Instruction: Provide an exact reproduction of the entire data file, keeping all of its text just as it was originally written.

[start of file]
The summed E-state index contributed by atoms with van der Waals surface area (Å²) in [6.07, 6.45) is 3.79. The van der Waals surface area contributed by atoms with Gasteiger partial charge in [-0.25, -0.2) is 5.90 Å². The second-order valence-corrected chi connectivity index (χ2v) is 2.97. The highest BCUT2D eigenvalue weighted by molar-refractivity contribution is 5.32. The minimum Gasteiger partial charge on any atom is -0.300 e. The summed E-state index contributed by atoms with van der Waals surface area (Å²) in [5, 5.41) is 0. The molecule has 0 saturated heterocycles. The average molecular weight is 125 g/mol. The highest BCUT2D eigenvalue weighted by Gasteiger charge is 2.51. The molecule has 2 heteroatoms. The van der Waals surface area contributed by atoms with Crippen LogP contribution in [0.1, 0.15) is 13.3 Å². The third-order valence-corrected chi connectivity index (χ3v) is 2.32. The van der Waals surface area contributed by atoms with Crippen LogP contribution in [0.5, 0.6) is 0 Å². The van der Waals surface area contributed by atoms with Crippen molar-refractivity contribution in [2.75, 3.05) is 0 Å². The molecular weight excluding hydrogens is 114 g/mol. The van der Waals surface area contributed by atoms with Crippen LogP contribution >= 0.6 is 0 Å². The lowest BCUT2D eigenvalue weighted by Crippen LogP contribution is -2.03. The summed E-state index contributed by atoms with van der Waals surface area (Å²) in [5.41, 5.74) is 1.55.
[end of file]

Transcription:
The summed E-state index contributed by atoms with van der Waals surface area (Å²) in [6.07, 6.45) is 3.79. The van der Waals surface area contributed by atoms with Gasteiger partial charge in [-0.25, -0.2) is 5.90 Å². The second-order valence-corrected chi connectivity index (χ2v) is 2.97. The highest BCUT2D eigenvalue weighted by molar-refractivity contribution is 5.32. The minimum Gasteiger partial charge on any atom is -0.300 e. The summed E-state index contributed by atoms with van der Waals surface area (Å²) in [5, 5.41) is 0. The molecule has 0 saturated heterocycles. The average molecular weight is 125 g/mol. The highest BCUT2D eigenvalue weighted by Gasteiger charge is 2.51. The molecule has 2 heteroatoms. The van der Waals surface area contributed by atoms with Crippen LogP contribution in [0.1, 0.15) is 13.3 Å². The third-order valence-corrected chi connectivity index (χ3v) is 2.32. The van der Waals surface area contributed by atoms with Crippen LogP contribution in [0.5, 0.6) is 0 Å². The van der Waals surface area contributed by atoms with Crippen molar-refractivity contribution in [2.75, 3.05) is 0 Å². The molecular weight excluding hydrogens is 114 g/mol. The van der Waals surface area contributed by atoms with Crippen LogP contribution >= 0.6 is 0 Å². The lowest BCUT2D eigenvalue weighted by Crippen LogP contribution is -2.03. The summed E-state index contributed by atoms with van der Waals surface area (Å²) in [5.41, 5.74) is 1.55.